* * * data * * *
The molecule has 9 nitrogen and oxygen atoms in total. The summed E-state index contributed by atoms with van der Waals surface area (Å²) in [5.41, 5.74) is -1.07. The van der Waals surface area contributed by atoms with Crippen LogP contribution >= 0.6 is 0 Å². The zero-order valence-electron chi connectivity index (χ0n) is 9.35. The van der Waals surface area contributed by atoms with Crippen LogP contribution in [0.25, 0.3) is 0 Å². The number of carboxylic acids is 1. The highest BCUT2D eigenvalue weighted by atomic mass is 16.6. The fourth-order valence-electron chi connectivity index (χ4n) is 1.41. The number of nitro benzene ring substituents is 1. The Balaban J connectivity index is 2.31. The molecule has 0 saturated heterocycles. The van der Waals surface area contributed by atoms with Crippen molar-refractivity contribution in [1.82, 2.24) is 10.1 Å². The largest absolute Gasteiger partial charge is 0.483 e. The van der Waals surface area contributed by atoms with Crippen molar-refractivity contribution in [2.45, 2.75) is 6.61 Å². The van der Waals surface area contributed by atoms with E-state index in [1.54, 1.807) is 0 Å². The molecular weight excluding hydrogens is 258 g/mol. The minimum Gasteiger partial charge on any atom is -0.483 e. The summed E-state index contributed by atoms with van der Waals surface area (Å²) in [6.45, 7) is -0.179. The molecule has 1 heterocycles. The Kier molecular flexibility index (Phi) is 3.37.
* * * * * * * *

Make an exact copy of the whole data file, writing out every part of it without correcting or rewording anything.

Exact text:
The molecule has 9 nitrogen and oxygen atoms in total. The summed E-state index contributed by atoms with van der Waals surface area (Å²) in [5.41, 5.74) is -1.07. The van der Waals surface area contributed by atoms with Crippen LogP contribution >= 0.6 is 0 Å². The zero-order valence-electron chi connectivity index (χ0n) is 9.35. The van der Waals surface area contributed by atoms with Crippen LogP contribution in [0.25, 0.3) is 0 Å². The number of carboxylic acids is 1. The highest BCUT2D eigenvalue weighted by atomic mass is 16.6. The fourth-order valence-electron chi connectivity index (χ4n) is 1.41. The number of nitro benzene ring substituents is 1. The Balaban J connectivity index is 2.31. The molecule has 0 saturated heterocycles. The van der Waals surface area contributed by atoms with Crippen molar-refractivity contribution in [1.82, 2.24) is 10.1 Å². The largest absolute Gasteiger partial charge is 0.483 e. The van der Waals surface area contributed by atoms with Crippen molar-refractivity contribution in [2.45, 2.75) is 6.61 Å². The van der Waals surface area contributed by atoms with E-state index in [1.54, 1.807) is 0 Å². The molecular weight excluding hydrogens is 258 g/mol. The minimum Gasteiger partial charge on any atom is -0.483 e. The summed E-state index contributed by atoms with van der Waals surface area (Å²) in [6.45, 7) is -0.179. The molecule has 1 heterocycles. The Kier molecular flexibility index (Phi) is 3.37.